Foreign-owned businesses employ many in NYC region
Nearly half a million people in the metropolitan region work for the U.S. operations of foreign-owned businesses, the most of any U.S. region, according to a report due out Friday.
The Brookings Institution, a Washington-based think tank, found 490,287 private-sector jobs in the 31-county region that includes Long Island were at foreign-owned companies, including TD Bank, which is headquartered in Toronto, and Stop & Shop supermarkets, a subsidiary of the Dutch grocery conglomerate Royal Ahold.
The jobs represented 6.8 percent of all private-sector employment in the New York area in 2011, the most recent available data. About half had been created since 1991 due to sales growth and foreign companies buying U.S. firms.
Jobs at foreign-owned businesses in the metro region have increased as a percentage of overall private-sector employment by almost 1 percentage point since 1991 and are higher than the national rate of 5 percent in 2011.
The 64-page report, part of a collaboration between Brookings and finance giant JPMorganChase & Co., is believed to be the first of its kind.
Devashree Saha, a co-author of the report and senior policy analyst at Brookings, said foreign direct investment in metro areas "is a fresh injection of capital into our economy, supporting millions of well-paying jobs . . . strengthening our industry clusters and boosting our global competitiveness."
Seventy-eight percent of these jobs in the New York area are in advertising, public relations, banking, finance and other service industries. And although the job numbers are smaller, the region is also a top destination for foreign-owned manufacturers of drugs and machinery.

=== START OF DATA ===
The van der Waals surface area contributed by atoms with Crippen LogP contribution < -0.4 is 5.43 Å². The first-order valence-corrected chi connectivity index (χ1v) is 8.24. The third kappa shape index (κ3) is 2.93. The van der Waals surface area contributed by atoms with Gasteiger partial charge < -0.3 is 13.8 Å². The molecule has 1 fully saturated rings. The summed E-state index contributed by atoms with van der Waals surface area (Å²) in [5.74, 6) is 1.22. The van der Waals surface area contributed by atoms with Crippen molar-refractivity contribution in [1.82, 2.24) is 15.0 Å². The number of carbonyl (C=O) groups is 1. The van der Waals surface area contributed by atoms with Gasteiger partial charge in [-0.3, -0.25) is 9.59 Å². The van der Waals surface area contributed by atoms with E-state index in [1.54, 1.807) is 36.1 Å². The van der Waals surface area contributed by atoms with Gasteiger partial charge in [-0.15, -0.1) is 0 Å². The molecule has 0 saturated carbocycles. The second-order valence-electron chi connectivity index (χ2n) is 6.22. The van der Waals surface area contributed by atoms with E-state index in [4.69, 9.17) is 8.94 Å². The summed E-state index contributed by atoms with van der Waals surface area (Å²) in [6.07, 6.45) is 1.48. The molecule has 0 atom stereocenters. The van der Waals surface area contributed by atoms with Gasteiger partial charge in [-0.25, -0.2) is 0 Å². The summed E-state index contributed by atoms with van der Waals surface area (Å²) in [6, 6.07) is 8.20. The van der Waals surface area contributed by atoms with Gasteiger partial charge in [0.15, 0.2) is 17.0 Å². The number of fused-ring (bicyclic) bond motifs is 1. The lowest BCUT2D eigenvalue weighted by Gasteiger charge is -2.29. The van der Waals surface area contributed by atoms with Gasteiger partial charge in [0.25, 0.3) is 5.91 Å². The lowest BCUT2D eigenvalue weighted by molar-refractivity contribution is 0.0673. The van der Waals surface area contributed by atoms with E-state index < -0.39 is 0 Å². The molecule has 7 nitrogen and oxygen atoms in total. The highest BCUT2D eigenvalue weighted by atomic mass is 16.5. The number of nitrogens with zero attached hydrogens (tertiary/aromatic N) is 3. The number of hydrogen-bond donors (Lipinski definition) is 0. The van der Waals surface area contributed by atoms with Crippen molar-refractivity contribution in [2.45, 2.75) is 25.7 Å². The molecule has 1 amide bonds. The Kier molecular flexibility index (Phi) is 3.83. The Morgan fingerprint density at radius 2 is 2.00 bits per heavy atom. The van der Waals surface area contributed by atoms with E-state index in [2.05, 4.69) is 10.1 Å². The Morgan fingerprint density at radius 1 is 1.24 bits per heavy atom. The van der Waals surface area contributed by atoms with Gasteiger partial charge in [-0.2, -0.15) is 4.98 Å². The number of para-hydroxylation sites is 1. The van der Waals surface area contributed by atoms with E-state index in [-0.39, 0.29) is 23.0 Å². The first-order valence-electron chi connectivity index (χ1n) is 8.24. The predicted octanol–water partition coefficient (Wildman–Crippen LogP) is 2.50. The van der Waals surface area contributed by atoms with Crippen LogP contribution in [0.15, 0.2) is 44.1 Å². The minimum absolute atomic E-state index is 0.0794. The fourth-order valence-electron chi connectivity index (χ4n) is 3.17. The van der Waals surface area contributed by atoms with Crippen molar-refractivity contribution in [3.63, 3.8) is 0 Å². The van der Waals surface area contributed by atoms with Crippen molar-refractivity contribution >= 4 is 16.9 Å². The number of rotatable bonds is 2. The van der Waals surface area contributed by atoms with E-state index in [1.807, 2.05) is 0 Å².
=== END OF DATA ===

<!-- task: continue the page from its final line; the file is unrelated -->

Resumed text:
Nationwide, the industries with the most jobs at foreign-owned establishments are grocery stores, motor vehicle parts and commercial banks.
Despite the metro area's strong performance, New York State ranked third among the states in jobs at the U.S. operations of foreign-owned businesses, with 412,610 or 5.7 percent of the state's total private-sector workforce.
California was No. 1, followed by Texas.
Twenty years earlier, the metro area was ranked No. 1, and New York State was No. 2.
In January, Gov. Andrew M. Cuomo unveiled a Global NY initiative aimed at encouraging foreign-owned companies to set up shop here. He also wants to boost exports of goods and services produced in New York.
The Brookings report noted that Western Europe, Canada and Japan were the largest investors in the United States, but they and others no longer view this country as the predominant investment destination. While the United States is still No. 1, its share of foreign direct investment dollars has dropped from a high of 26 percent in 1999 to 12 percent in 2012.
China, Mexico, India, Brazil and other "emerging markets are now competing with us to attract high-value foreign capital," said report co-author Nick Marchio, a senior research assistant at Brookings. "We can no longer assume that we will automatically receive the largest portion of globally mobile investment dollars."